New York City, New York, USA
New York City residents who use a manual wheelchair may be able to use the Lime app to order a free rental of an attachment that turns it into a power vehicle. The design is one of seven adaptive vehicles Lime has recently developed to make its services more accessible.
Lime first launched a pilot of a more accessible scooter—with a seat, for anyone who has difficulty standing and balancing on a standard scooter—in late 2019 in Oakland, followed by San Francisco and Chicago. But it quickly realized that it needed to offer additional designs.
“We realized that disabilities come in all different shapes and sizes,” said Sam Sadle, Lime’s head of government relations for North America. “So we have a three-wheeled, sit-down device that is for somebody who has challenges balancing. We’ve got a two-wheeled sit-down device that is for somebody who can’t stand for a long amount of time, so it gives them a place to sit down for the rest of their journey.
“We’ve got vehicles that are guided—essentially, you’ve got two people, so that somebody who is blind or has low vision can partner with somebody who has full vision similar to how you would have a tandem bicycle.”
Another scooter is seated and electric; another looks like a typical standing scooter but has an extra wheel for more stability. Another option is a stable tricycle with a shopping basket. The company also offers a handcycle that can be controlled without pedalling.
“You can’t offer a program that just includes people who can either ride a bike or who can stand on a stand-up scooter.”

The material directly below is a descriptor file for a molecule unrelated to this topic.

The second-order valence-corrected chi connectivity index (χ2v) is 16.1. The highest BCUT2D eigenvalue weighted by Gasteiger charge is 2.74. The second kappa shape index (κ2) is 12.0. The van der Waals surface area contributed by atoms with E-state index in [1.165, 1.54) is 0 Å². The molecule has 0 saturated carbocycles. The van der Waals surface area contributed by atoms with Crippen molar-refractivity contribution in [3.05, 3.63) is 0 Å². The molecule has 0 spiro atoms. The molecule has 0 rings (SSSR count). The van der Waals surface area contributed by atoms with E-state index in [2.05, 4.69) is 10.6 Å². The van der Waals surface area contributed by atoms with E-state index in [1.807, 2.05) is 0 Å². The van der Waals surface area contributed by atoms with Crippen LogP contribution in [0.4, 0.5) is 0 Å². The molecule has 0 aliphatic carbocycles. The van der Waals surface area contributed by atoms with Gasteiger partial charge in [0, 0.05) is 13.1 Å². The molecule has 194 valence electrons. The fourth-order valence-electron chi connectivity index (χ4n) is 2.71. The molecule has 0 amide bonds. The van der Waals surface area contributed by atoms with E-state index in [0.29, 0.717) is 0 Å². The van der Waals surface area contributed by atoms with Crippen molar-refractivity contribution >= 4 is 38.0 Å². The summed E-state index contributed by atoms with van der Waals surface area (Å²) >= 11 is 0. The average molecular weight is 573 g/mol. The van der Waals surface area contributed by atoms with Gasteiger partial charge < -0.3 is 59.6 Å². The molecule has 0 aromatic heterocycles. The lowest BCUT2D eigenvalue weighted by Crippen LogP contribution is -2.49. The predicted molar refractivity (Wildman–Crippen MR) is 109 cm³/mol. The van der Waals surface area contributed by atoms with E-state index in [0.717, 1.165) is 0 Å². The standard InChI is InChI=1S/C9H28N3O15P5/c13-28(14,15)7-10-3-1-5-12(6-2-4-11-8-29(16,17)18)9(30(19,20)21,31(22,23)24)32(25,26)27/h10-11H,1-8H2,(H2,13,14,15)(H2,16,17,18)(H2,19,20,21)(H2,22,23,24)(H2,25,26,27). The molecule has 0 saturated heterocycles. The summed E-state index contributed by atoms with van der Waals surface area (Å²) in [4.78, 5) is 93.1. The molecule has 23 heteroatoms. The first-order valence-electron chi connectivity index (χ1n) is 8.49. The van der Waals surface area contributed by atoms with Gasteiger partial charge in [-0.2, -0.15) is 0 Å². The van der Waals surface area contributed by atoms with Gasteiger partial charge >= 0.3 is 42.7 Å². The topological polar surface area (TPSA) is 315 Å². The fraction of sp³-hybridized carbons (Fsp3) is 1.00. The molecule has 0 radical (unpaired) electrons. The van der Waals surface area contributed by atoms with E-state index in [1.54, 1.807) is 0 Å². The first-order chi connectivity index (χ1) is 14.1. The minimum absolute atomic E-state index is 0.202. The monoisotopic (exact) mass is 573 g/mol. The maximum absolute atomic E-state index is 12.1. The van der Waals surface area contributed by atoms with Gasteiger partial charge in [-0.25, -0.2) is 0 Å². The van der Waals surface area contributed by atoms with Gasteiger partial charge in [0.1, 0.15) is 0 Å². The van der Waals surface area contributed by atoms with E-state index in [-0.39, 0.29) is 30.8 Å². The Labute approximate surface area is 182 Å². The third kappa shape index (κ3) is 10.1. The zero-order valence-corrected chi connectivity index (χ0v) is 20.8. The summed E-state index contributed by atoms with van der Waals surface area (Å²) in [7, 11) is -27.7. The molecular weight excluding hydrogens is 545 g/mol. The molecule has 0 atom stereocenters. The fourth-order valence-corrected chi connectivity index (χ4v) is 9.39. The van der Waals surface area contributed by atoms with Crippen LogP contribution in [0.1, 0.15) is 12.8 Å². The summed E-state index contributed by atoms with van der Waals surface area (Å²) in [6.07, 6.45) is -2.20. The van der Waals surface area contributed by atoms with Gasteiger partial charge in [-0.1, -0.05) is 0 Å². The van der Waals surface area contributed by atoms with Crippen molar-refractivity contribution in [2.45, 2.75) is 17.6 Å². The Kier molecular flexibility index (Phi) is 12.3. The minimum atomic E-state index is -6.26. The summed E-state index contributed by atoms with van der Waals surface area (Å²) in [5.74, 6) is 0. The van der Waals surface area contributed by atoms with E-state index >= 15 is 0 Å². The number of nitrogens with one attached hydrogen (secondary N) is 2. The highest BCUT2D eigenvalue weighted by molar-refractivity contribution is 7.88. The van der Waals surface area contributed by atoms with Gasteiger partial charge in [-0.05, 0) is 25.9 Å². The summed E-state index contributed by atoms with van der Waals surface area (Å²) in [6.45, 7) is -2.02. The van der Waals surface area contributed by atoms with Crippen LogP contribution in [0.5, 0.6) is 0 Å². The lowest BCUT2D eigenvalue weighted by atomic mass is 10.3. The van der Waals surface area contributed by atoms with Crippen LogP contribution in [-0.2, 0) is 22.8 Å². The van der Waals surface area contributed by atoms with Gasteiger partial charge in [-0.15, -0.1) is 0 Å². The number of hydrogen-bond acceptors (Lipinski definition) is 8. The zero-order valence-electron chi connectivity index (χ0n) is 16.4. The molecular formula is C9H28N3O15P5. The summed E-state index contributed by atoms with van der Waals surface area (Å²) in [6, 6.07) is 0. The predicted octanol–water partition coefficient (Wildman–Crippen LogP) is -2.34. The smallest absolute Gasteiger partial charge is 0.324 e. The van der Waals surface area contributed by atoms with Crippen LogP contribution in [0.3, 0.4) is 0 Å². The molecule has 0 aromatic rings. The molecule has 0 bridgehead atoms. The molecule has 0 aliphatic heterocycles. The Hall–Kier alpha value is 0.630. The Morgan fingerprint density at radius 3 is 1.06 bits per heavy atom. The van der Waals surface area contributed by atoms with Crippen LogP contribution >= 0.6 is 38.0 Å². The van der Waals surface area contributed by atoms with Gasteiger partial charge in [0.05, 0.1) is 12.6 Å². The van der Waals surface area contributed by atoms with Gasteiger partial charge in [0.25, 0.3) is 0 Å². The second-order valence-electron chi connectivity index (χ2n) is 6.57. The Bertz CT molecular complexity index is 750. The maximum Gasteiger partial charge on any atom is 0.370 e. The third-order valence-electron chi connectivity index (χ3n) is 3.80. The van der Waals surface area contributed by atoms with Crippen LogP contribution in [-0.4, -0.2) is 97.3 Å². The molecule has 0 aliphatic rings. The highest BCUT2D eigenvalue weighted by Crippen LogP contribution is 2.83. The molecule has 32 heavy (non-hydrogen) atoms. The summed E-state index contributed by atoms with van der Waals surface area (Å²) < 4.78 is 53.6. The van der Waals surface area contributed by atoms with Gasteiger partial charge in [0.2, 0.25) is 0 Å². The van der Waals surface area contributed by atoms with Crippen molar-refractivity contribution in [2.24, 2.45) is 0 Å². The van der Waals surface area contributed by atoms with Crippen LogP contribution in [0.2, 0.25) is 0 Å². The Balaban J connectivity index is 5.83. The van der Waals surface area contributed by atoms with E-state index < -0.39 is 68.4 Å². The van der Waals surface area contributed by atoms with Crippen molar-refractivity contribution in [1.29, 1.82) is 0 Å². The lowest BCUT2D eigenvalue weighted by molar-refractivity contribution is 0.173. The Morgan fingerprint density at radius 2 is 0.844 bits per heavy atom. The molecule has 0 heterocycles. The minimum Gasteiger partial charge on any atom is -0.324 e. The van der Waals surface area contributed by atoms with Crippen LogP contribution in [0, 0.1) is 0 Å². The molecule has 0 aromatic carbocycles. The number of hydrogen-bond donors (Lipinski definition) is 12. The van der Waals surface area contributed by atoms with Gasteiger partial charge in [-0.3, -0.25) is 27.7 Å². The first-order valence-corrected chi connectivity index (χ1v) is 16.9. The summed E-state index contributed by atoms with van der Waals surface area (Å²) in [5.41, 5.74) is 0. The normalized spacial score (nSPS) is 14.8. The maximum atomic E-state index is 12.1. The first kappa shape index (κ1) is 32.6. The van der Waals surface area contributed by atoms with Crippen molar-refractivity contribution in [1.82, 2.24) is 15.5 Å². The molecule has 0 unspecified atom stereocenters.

In New York City, where the Department of Transportation is currently considering Lime for participation in the city’s upcoming micromobility pilot, the company has been meeting with organizations like The Center for Independence of the Disabled, United Spinal Association, and National Federation of the Blind of New York to develop the designs.
“We sat down with our partners and said, what do you want to see?” says Sadle. Community members made suggestions about the need for tools like an attachment that can temporarily give manual wheelchairs power. Advocates also worked with Lime on the very real accessibility problem of scooters blocking sidewalks; in New York, Lime is proposing a system with all scooters locked to racks so they don’t block public paths. Lime moved to a similar system in Chicago, where it says it has seen complaints decline.
Three of the new designs were recently launched in San Francisco, where anyone with a disability can request a vehicle through Lime’s app or website and they will deliver it.
The vehicles are free to use with a $5 deposit. If Lime moves forward in New York’s pilot, it will evaluate the additional designs there before deciding to expand the options in other cities. While there aren’t concrete plans yet for expanding the vehicles broadly, the company recognizes the need.
“We have to be mindful that we have to serve everyone in the city,” says Sadle. “You can’t offer a program that just includes people who can either ride a bike or who can stand on a stand-up scooter. It really means you have to think about what your service means in the broader transportation context.”
This article was first published in Fast Company